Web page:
31 8307 Lewan, T. 2007. Python patrol plies the 'glades: crews aim to stem voracious non-native species imperiling the fragile ecosystem. Iguana 14(1):58–59.
32 8086 Lotz, M. 2006. Burmese python consumes bobcat in Everglades National Park. Wild Cat News 2(1):25–27.
33 8422 Love, B. 2007. Herpetological queries: serpents non grata. Reptiles Magazine 15(9):12, 14.
34 9271 Marquis, A. L. 2010. A snake in the grass: Burmese pythons are putting a squeeze on the Everglades. National Parks 84(3):1–4.
35 9218 Mauldin, R. E., and P. J. Savarie. 2010. Acetaminophen as an oral toxicant for Nile monitor lizards (Varanus niloticus) and Burmese pythons (Python molurus bivittatus). Wildlife Research 37:215–222.
36 10408 Mazzotti, F. J., M. Rochford, J. Vinci, B. M. Jeffery, J. K. Eckles, C. Dove, and K. P. Sommers. 2016. Implications of the 2013 Python Challenge® for ecology and management of Python molorus bivittatus (Burmese python) in Florida. Southeastern Naturalist 15:63−74.
37 7440 Oberhofer, L., and R. W. Snow. 2005. Disposable pets, unwanted giants: pythons in Everglades National Park. Abstract in Joint Meeting of the 21st Annual Meeting of the American Elasmobranch Society, 85th Annual Meeting of the American Society of Ichthyologists and Herpetologists, 63rd Annual Meeting of the Herpetologists' League, and the 48th Annual Meeting of the Society for the Study of Amphibians and Reptiles; 6–11 July 2005, Tampa, Florida, USA.
38 10183 Piaggio, A. J., R. M. Engeman, M. W. Hopken, J. S. Humphrey, K. L. Keacher, W. E. Bruce, and M. L. Avery. 2014. Detecting an elusive invasive species: a diagnostic PCR to detect Burmese python in Florida waters and an assessment of persistence of environmental DNA. Molecular Ecology Resources 14:374–380.
39 9128 Pitt, W. C., and G. W. Witmer. 2007. Invasive predators: a synthesis of the past, present, and future. Pages 265–293 in A. M. T. Elewa, editor. Predation in organisms: a distinct phenomenon. Springer, Berlin and Heidelberg, Germany.
40 10155 Pittman S. E., K. M. Hart, M. S. Cherkiss, R. W. Snow, I. Fujisaki, B. J. Smith, F. J. Mazzotti, and M. E. Dorcas. 2014. Homing of invasive Burmese pythons in South Florida: evidence for map and compass senses in snakes. Biology Letters 10:20140040.
41 9072 Reed, R. N., and G. H. Rodda. 2009. Giant constrictors: biological and management profiles and an establishment risk assessment for nine large species of pythons, anacondas, and the boa constrictor. U.S. Geological Survey Open-File Report 2009–1202. 302pp.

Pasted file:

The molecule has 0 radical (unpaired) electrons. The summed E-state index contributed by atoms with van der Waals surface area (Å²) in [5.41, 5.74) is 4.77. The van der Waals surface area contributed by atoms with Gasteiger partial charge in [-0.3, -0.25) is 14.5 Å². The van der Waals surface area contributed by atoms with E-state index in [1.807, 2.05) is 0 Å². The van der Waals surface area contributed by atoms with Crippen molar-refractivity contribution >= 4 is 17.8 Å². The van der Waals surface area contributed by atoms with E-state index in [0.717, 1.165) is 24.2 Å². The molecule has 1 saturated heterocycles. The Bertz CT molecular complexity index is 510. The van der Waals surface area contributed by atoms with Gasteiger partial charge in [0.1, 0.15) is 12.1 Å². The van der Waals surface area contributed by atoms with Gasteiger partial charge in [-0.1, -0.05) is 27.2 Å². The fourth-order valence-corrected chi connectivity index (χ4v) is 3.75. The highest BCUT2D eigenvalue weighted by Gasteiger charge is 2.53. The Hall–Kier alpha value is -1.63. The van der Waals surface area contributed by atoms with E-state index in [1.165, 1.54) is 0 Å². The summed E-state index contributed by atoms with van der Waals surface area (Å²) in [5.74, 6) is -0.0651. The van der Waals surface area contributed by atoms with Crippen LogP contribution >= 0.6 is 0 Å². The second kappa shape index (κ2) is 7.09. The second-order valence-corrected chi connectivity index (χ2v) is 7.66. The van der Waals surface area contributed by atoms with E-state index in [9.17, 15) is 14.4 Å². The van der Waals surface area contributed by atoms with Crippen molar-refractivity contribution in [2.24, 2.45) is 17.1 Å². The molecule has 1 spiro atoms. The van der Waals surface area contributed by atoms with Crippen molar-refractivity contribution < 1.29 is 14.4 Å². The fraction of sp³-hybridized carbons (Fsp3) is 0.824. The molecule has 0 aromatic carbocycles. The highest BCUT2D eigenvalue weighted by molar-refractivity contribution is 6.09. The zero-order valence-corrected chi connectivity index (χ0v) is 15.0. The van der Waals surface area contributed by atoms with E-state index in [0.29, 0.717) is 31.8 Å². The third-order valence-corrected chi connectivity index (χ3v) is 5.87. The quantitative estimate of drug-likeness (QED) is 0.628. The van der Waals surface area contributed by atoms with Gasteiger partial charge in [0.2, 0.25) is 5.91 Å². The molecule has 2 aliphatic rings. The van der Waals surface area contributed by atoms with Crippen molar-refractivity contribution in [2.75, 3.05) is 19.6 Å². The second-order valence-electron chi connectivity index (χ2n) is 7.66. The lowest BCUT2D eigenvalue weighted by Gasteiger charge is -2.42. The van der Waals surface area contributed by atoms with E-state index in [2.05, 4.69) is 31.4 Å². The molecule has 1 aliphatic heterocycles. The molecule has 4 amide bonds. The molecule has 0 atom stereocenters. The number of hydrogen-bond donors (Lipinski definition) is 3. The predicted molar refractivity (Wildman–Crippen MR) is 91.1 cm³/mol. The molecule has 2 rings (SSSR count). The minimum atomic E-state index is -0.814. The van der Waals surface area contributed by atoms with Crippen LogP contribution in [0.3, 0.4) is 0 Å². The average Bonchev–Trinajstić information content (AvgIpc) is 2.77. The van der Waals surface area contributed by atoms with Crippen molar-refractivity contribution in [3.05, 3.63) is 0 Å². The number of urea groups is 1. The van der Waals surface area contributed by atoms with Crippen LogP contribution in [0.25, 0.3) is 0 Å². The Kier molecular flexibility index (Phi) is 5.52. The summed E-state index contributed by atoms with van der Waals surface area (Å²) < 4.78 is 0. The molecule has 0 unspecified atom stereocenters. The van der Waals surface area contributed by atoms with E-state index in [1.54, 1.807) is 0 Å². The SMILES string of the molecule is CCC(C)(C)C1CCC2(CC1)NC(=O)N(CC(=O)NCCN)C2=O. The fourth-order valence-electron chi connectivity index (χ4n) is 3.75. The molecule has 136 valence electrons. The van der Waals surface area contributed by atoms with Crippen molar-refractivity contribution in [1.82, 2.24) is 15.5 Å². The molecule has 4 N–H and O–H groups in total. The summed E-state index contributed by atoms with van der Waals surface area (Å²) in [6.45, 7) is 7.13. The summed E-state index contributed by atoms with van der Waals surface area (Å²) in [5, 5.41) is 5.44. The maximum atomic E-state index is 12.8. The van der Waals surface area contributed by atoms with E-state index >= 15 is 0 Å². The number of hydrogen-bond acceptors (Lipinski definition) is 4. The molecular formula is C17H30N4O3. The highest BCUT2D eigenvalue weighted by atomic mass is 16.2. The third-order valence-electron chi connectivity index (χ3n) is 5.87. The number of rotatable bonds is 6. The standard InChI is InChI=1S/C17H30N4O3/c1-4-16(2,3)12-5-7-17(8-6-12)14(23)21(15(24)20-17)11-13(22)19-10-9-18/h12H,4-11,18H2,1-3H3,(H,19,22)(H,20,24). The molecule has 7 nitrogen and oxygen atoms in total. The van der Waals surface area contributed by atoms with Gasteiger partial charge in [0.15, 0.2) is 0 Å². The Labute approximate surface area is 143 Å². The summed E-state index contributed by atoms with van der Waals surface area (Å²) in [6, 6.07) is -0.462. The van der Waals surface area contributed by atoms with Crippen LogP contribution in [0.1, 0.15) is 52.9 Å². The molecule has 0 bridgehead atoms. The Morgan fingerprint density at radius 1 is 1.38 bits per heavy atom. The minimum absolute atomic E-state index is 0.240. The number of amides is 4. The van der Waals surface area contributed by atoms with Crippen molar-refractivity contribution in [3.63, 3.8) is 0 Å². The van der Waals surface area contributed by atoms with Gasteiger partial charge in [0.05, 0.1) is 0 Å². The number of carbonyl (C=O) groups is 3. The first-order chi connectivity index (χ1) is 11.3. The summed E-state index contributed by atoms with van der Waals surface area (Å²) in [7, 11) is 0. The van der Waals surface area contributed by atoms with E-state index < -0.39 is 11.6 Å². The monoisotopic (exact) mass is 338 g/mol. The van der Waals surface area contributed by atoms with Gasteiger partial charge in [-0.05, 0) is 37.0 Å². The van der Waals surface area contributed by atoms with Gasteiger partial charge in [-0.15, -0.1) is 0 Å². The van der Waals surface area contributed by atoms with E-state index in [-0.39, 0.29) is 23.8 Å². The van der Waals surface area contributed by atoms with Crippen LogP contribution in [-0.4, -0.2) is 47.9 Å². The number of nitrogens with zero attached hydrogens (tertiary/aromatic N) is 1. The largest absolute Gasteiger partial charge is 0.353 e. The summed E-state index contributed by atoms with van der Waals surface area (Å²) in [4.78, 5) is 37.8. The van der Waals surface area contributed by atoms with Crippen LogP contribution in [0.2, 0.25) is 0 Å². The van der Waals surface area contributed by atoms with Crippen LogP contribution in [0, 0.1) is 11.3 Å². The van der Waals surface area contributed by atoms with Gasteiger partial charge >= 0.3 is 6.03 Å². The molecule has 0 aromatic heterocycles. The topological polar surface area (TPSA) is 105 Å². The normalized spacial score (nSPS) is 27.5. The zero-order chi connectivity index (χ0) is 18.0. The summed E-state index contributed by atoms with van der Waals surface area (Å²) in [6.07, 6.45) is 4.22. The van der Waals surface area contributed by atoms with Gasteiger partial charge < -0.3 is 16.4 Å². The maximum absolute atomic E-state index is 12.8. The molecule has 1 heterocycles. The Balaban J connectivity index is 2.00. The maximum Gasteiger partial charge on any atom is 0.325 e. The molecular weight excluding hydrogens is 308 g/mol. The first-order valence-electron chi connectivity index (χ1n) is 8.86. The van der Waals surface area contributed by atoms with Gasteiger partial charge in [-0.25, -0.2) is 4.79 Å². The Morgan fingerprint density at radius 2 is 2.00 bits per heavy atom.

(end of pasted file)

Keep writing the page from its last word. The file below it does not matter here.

42 9697 Reed, R. N., J. D. Willson, G. H. Rodda, and M. E. Dorcas. 2012. Ecological correlates of invasion impact for Burmese pythons in Florida. Integrative Zoology 7:254–270.
43 9369 Reed, R. N., K. M. Hart, G. H. Rodda, F. J. Mazzotti, R. W. Snow, M. Cherkiss, R. Rozar, and S. Goetz. 2011. A field test of attractant traps for invasive Burmese pythons (Python molurus bivittatus) in southern Florida. Wildlilfe Research 38:114−121.
44 7697 Roberts, L. 2006. Alligator vs. python. Florida Wildlife 59(1):47–49.
45 7698 Roberts, L. 2006. Pup sniffs out pythons. Florida Wildlife 59(1):49.
46 10420 Smith, B. J., M. R. Rochford, M. Brien, M. S. Cherkiss, F. J. Mazzotti, and K. M. Hart. 2015. Largest breeding aggregation of Burmese pythons (Python molurus bivittatus) Kuhl 1820 (Squamata: Pythonidae) and implications for potential development of a control tool. IRCF Reptiles and Amphibians 22:16−19.
47 10421 Smith, B. J., M. S. Cherkiss, K. M. Hart, M. R. Rochford, T. H. Selby, R. W. Snow, and F. J. Mazzotti. 2016. Betrayal: radio-tagged Burmese pythons reveal locations of conspecifics in Everglades National Park. Biological Invasions 18:3239−3250.
48 8658 U.S. Fish and Wildlife Service. 2008. Injurious wildlife species; review of information concerning constrictor snakes from Python, Boa, and Eunectes genera. Federal Register 73(21):5784–5785.
49 9195 U.S. Fish and Wildlife Service. 2010. Draft environmental assessment for listing nine large constrictor snakes as injurious wildlife under the Lacey Act. South Florida Ecological Services Office, Vero Beach, Florida, USA. 47pp.
50 9194 U.S. Fish and Wildlife Service. 2010. Rulemaking to list nine constrictor snake species under the Lacey Act. Draft economic analysis. 53pp.
51 9555 U.S. Fish and Wildlife Service. 2012. Injurious wildlife species; listing three python and one anaconda species as injurious reptiles. Federal Register 77:3330−3366.
52 9330 Willson, J. D., M. E. Dorcas, and R. W. Snow. 2010. Identifying plausible scenarios for the establishment of invasive Burmese pythons (Python molurus) in southern Florida. Biological Invasions 13:1493−1504.

Click on citation number to find out species and topics covered.